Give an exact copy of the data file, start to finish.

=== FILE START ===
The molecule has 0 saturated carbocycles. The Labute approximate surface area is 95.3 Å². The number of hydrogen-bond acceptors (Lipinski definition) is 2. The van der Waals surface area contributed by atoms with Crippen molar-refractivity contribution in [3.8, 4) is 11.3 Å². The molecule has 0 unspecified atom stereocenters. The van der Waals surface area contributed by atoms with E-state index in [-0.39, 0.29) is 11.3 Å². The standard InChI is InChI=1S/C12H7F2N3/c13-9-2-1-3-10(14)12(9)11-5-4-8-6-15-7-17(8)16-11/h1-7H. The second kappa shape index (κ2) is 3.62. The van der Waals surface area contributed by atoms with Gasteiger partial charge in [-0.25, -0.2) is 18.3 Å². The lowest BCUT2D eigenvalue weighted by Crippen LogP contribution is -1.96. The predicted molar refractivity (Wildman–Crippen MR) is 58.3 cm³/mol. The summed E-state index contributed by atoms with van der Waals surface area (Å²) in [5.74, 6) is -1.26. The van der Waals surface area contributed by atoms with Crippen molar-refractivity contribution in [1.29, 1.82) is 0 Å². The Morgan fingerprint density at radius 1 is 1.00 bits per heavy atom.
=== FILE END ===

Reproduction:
The molecule has 0 saturated carbocycles. The Labute approximate surface area is 95.3 Å². The number of hydrogen-bond acceptors (Lipinski definition) is 2. The van der Waals surface area contributed by atoms with Crippen molar-refractivity contribution in [3.8, 4) is 11.3 Å². The molecule has 0 unspecified atom stereocenters. The van der Waals surface area contributed by atoms with E-state index in [-0.39, 0.29) is 11.3 Å². The standard InChI is InChI=1S/C12H7F2N3/c13-9-2-1-3-10(14)12(9)11-5-4-8-6-15-7-17(8)16-11/h1-7H. The second kappa shape index (κ2) is 3.62. The van der Waals surface area contributed by atoms with Gasteiger partial charge in [-0.25, -0.2) is 18.3 Å². The lowest BCUT2D eigenvalue weighted by Crippen LogP contribution is -1.96. The predicted molar refractivity (Wildman–Crippen MR) is 58.3 cm³/mol. The summed E-state index contributed by atoms with van der Waals surface area (Å²) in [5.74, 6) is -1.26. The van der Waals surface area contributed by atoms with Crippen molar-refractivity contribution in [1.29, 1.82) is 0 Å². The Morgan fingerprint density at radius 1 is 1.00 bits per heavy atom.